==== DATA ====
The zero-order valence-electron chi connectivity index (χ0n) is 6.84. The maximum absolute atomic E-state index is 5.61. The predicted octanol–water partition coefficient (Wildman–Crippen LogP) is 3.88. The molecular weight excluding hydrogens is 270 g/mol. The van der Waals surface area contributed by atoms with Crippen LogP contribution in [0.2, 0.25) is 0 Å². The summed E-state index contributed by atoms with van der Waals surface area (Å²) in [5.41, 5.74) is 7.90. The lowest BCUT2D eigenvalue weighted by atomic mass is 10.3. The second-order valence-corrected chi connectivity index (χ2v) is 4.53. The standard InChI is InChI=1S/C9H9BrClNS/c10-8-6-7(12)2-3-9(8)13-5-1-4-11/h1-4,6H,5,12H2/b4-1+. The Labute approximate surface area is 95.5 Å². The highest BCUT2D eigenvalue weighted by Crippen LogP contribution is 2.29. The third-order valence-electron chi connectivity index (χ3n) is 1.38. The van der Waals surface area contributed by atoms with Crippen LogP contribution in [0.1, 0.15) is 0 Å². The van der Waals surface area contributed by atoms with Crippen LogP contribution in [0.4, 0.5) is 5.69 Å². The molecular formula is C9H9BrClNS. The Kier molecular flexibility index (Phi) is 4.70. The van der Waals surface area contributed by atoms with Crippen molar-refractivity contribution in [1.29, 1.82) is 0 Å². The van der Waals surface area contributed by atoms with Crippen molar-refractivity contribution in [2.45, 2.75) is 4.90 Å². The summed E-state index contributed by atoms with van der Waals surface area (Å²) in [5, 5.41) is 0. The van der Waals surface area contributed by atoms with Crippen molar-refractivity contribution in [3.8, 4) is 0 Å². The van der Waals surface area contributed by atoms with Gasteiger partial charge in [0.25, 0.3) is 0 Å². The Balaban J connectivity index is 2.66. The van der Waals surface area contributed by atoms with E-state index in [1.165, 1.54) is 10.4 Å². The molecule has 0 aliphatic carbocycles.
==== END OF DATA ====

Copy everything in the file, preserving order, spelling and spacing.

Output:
The zero-order valence-electron chi connectivity index (χ0n) is 6.84. The maximum absolute atomic E-state index is 5.61. The predicted octanol–water partition coefficient (Wildman–Crippen LogP) is 3.88. The molecular weight excluding hydrogens is 270 g/mol. The van der Waals surface area contributed by atoms with Crippen LogP contribution in [0.2, 0.25) is 0 Å². The summed E-state index contributed by atoms with van der Waals surface area (Å²) in [5.41, 5.74) is 7.90. The lowest BCUT2D eigenvalue weighted by atomic mass is 10.3. The second-order valence-corrected chi connectivity index (χ2v) is 4.53. The standard InChI is InChI=1S/C9H9BrClNS/c10-8-6-7(12)2-3-9(8)13-5-1-4-11/h1-4,6H,5,12H2/b4-1+. The Labute approximate surface area is 95.5 Å². The highest BCUT2D eigenvalue weighted by Crippen LogP contribution is 2.29. The third-order valence-electron chi connectivity index (χ3n) is 1.38. The van der Waals surface area contributed by atoms with Crippen LogP contribution in [0.1, 0.15) is 0 Å². The van der Waals surface area contributed by atoms with Crippen LogP contribution in [0.4, 0.5) is 5.69 Å². The molecular formula is C9H9BrClNS. The Kier molecular flexibility index (Phi) is 4.70. The van der Waals surface area contributed by atoms with Crippen molar-refractivity contribution in [1.29, 1.82) is 0 Å². The van der Waals surface area contributed by atoms with Crippen molar-refractivity contribution in [2.45, 2.75) is 4.90 Å². The summed E-state index contributed by atoms with van der Waals surface area (Å²) in [5, 5.41) is 0. The van der Waals surface area contributed by atoms with Crippen molar-refractivity contribution in [3.8, 4) is 0 Å². The van der Waals surface area contributed by atoms with Gasteiger partial charge in [0.25, 0.3) is 0 Å². The Balaban J connectivity index is 2.66. The van der Waals surface area contributed by atoms with E-state index in [1.165, 1.54) is 10.4 Å². The molecule has 0 aliphatic carbocycles.